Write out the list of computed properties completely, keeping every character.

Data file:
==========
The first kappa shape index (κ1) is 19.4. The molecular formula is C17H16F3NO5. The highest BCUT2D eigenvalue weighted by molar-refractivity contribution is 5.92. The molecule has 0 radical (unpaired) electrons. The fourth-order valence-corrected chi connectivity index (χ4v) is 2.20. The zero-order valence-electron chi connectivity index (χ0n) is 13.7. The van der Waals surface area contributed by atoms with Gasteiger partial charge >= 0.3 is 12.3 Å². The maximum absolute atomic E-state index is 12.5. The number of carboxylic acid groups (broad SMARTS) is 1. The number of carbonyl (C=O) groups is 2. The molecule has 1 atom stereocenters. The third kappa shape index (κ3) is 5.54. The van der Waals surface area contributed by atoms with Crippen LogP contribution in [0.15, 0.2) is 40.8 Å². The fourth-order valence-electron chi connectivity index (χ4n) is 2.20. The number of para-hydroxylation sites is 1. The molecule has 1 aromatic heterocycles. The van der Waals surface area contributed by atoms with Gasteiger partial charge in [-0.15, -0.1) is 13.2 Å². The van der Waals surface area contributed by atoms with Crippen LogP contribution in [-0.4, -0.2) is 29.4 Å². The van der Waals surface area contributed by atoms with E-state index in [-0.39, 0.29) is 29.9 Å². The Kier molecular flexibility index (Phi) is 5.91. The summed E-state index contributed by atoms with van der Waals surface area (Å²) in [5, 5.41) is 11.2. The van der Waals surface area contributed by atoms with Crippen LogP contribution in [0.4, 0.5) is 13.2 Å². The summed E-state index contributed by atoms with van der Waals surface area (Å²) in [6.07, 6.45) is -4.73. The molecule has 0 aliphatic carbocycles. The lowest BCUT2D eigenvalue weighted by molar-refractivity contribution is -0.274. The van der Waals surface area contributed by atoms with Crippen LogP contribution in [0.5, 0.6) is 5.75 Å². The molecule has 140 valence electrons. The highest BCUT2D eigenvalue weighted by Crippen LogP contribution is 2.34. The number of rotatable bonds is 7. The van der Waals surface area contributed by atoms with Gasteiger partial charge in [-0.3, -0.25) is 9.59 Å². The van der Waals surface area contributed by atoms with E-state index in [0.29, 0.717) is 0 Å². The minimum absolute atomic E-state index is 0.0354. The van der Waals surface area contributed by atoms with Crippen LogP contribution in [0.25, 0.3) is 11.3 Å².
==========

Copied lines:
The first kappa shape index (κ1) is 19.4. The molecular formula is C17H16F3NO5. The highest BCUT2D eigenvalue weighted by molar-refractivity contribution is 5.92. The molecule has 0 radical (unpaired) electrons. The fourth-order valence-corrected chi connectivity index (χ4v) is 2.20. The zero-order valence-electron chi connectivity index (χ0n) is 13.7. The van der Waals surface area contributed by atoms with Gasteiger partial charge >= 0.3 is 12.3 Å². The maximum absolute atomic E-state index is 12.5. The number of carboxylic acid groups (broad SMARTS) is 1. The number of carbonyl (C=O) groups is 2. The molecule has 1 atom stereocenters. The third kappa shape index (κ3) is 5.54. The van der Waals surface area contributed by atoms with Crippen LogP contribution in [0.15, 0.2) is 40.8 Å². The fourth-order valence-electron chi connectivity index (χ4n) is 2.20. The number of para-hydroxylation sites is 1. The molecule has 1 aromatic heterocycles. The van der Waals surface area contributed by atoms with Gasteiger partial charge in [-0.15, -0.1) is 13.2 Å². The van der Waals surface area contributed by atoms with Crippen LogP contribution in [-0.4, -0.2) is 29.4 Å². The van der Waals surface area contributed by atoms with E-state index in [-0.39, 0.29) is 29.9 Å². The Kier molecular flexibility index (Phi) is 5.91. The summed E-state index contributed by atoms with van der Waals surface area (Å²) in [5, 5.41) is 11.2. The van der Waals surface area contributed by atoms with Crippen LogP contribution in [0.4, 0.5) is 13.2 Å². The summed E-state index contributed by atoms with van der Waals surface area (Å²) in [6.07, 6.45) is -4.73. The molecule has 0 aliphatic carbocycles. The lowest BCUT2D eigenvalue weighted by molar-refractivity contribution is -0.274. The van der Waals surface area contributed by atoms with Crippen LogP contribution in [0.5, 0.6) is 5.75 Å². The molecule has 140 valence electrons. The highest BCUT2D eigenvalue weighted by Crippen LogP contribution is 2.34. The number of rotatable bonds is 7. The van der Waals surface area contributed by atoms with Gasteiger partial charge in [-0.3, -0.25) is 9.59 Å². The van der Waals surface area contributed by atoms with E-state index in [0.29, 0.717) is 0 Å². The minimum absolute atomic E-state index is 0.0354. The van der Waals surface area contributed by atoms with Crippen LogP contribution in [0.25, 0.3) is 11.3 Å².